Grampa Bill's General Authority Pages
Charles H. Hart Charles H. (Henry) Hart

1866 - 1934

  • Born 1866 Bloomington, Idaho
  • Baptized as a child
  • Ordained Seventy 1890
  • Married Adelia Greenhalgh 1899; ten children
  • First Council of the Seventy 1906-1934
  • Married LaLene Hendricks 1915
  • Died 1934 Salt Lake City, Utah

    Adapted from the LDS Biographical Encyclopedia.
    Charles Henry Hart, one of the First Seven Presidents of Seventies, was born July 5, 1866, in Bloomington, Bear Lake county, Idaho, the son of James H. Hart and Subina Scheib. He is the oldest son of his mother's nine children. His father served with President John Taylor in opening up the French Mission, assisted in Church immigration and newspaper work in St. Louis, Missouri, in the early eighteen fifties, was for several years Church immigration agent in New York City, and was first counselor to President Wm. Budge, of the Bear Lake Stake, for many years. The mother of Charles H. was born and educated in London and came to Utah with her parents In 1852. She died March 1, 1919, at the age of 80 years.

    The subject of this sketch moved with his father's family to Provo, Utah, when a boy, and was there baptized by his father. After a few years' residence in Provo and Salt Lake City, the family moved back to Bear Lake valley. There he engaged in the various duties incident to the conditions growing out of the settlement of a new country, being employed in farming, in canyon work, in freighting during the summer season, and in attending the district school during the winter months. At the age of fourteen he entered a printing office and remained there for over two years, learning such branches of the printer's art as are common to a country newspaper office.

    After attending high school, he became a student in the Normal department of the University of Utah, from which he was graduated with the class of 1887 with valedictorian honors. He then entered the University of Michigan, in which he pursued his law course, winning his L. L. B. degree in 1889.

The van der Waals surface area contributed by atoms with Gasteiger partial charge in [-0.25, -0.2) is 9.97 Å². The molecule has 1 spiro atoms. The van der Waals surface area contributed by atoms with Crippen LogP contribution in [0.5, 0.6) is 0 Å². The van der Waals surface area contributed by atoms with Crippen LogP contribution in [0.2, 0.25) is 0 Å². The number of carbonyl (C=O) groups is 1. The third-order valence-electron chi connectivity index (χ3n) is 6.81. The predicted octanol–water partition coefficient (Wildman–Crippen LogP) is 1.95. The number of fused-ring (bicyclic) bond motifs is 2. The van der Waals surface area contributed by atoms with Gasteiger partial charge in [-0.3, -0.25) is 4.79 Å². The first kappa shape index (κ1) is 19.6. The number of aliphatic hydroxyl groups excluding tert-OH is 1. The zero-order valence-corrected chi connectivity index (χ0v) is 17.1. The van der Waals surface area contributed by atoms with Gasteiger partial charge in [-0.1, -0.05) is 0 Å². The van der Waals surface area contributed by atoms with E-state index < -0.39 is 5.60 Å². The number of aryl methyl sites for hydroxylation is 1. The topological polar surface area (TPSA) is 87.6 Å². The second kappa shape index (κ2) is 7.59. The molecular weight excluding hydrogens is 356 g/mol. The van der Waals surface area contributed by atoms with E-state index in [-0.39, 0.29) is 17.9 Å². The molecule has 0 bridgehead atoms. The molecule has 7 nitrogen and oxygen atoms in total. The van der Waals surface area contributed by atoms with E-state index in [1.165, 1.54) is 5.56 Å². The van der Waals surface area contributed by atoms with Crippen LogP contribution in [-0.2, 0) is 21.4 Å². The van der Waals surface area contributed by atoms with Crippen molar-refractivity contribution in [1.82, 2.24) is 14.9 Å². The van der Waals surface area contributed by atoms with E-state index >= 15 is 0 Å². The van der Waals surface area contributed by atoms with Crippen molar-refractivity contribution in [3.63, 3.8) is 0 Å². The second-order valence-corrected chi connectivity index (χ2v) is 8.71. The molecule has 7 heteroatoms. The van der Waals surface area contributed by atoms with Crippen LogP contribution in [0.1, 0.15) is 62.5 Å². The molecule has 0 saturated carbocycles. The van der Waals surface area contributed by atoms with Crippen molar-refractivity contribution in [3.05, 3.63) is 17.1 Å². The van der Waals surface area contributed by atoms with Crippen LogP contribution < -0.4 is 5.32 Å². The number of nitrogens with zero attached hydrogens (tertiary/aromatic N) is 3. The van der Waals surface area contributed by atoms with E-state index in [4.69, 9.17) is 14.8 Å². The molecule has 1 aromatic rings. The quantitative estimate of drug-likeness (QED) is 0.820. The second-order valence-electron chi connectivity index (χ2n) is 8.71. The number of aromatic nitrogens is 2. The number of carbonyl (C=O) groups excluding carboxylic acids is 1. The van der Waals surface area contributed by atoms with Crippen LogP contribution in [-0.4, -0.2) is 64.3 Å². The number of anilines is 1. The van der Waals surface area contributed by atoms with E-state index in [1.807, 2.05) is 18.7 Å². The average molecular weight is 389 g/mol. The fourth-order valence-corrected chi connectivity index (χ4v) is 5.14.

Following graduation he returned to the west and entered upon the practice of law at Paris, Idaho, where he remained for a year. He then removed to Logan, Utah, where he continued in the practice of his profession, and his marked ability and devotion to the interests of his clients won him quick recognition in a large practice. He was elected to the office of county attorney and later was chosen a member of the last Territorial council. He was then elected a member of the constitutional convention which framed the organic law of Utah, and he took part in preparing the State constitution, his knowledge of law being of immense benefit in this direction. Afterward he was elected judge of the First Judicial District of the State and served upon the bench for nine years, his record as judge being in harmony with his record as a citizen and a lawyer, characteristic by marked devotion to duty and by a masterful grasp of every problem presented for solution. While officiating upon the district bench he was called upon to serve as a member of the Supreme Court of the State many times. Later he formed a partnership with Hon. Frank K. Nebeker, under the firm name of Hart & Nebeker, at Logan, Utah.